In EntertainmentOne, DreamWorks gets a partner with a broad international distribution network in film, television and music. The Toronto-based operation boasts a library of more than 40,000 film and television titles, 4,500 hours of television programming and 45,000 music tracks. It previously partnered for film distribution with many companies including the Weinstein Company, IM Global, Studio Canal, Focus Features and CBS Films.

Participant has a long-standing relationship with Spielberg, having backed his Oscar-winning “Lincoln” and the recent “Bridge of Spies,” as well as such DreamWorks releases as “The Help.” The company went through a management shake-up this year that saw Jim Berk abandon his post as CEO under pressure from owner Jeff Skoll. He was later replaced by former Universal film chief David Linde.

Participant sees the alliance with DreamWorks as a way of further owner Jeff Skoll’s ambitions for continuing the growth of its film division and expanding its reach internationally. Skoll has invested hundreds of millions of dollars in the company he founded in 2004, but has been looking for profitable partnerships that will make Participant profitable and sustainable for the long run. The company views the DreamWorks alliance as such a partnership.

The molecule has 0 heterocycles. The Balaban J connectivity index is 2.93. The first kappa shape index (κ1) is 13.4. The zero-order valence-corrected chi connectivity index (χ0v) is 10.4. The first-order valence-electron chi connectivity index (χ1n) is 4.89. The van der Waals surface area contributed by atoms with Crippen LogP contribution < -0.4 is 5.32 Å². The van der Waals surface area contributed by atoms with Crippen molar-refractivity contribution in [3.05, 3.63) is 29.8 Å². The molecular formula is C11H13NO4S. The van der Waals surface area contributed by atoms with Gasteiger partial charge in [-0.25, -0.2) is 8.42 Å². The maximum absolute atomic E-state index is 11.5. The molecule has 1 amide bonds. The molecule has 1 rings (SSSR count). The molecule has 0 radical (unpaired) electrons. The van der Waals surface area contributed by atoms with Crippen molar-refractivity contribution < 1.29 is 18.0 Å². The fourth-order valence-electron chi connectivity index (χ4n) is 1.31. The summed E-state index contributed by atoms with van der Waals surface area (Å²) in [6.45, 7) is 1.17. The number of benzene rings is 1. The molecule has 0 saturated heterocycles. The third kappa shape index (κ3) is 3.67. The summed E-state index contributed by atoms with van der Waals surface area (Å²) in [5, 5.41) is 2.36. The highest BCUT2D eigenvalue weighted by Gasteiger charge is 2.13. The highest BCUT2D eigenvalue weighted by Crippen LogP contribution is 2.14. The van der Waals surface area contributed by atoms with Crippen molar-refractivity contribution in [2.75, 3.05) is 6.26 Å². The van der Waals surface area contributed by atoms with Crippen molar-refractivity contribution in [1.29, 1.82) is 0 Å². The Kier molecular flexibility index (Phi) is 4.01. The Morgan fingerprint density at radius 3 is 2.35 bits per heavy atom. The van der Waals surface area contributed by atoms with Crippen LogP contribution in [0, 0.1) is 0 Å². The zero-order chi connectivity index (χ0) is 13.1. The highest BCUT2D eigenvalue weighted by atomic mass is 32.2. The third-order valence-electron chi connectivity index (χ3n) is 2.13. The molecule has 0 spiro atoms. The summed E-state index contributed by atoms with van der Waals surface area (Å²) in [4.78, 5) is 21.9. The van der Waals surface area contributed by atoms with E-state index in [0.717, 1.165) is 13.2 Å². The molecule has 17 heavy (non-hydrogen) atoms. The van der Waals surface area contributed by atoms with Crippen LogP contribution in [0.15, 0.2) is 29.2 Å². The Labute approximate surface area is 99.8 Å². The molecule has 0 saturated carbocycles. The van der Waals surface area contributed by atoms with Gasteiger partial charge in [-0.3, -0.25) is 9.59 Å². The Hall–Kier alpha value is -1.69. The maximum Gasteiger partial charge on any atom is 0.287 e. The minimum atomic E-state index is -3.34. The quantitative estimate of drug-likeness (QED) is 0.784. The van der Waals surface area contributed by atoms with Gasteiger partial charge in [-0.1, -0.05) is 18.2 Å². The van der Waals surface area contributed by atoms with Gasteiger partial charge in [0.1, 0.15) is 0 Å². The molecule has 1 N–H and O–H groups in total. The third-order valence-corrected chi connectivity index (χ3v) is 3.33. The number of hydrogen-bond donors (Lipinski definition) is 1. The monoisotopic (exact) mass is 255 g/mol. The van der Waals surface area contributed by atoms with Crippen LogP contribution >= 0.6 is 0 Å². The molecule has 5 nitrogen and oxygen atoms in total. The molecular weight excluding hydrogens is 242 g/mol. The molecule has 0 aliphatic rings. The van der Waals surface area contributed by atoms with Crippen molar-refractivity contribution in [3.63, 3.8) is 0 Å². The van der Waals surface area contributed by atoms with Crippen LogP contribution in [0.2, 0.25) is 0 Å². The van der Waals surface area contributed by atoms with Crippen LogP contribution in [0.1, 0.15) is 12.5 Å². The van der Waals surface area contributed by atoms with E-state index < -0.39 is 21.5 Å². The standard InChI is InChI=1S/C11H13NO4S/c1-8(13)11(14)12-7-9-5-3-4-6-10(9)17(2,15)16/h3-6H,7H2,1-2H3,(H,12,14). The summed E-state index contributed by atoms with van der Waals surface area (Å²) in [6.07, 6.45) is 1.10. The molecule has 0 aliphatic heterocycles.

The announcement also represents a welcome affirmation for DreamWorks from Reliance Entertainment. The giant Indian multimedia company had previously been the biggest backer of Spielberg’s company. But there had been reports Reliance had become disillusioned and would not re-up. But it joined in the new Amblin partnership, along with Participant and eOne.
Steven Spielberg Puts His Own Big Bucks Into the New Amblin Partners (EXCLUSIVE)

DECEMBER 30, 2015 | 04:00PM PT
James Rainey
Senior Film Reporter
Steven Spielberg has made the rare-for-him move of investing his own money in the latest iteration of his DreamWorks Studios, putting $50 million into the new multimedia company that he named after his first 35mm film, according to two sources familiar with the deal.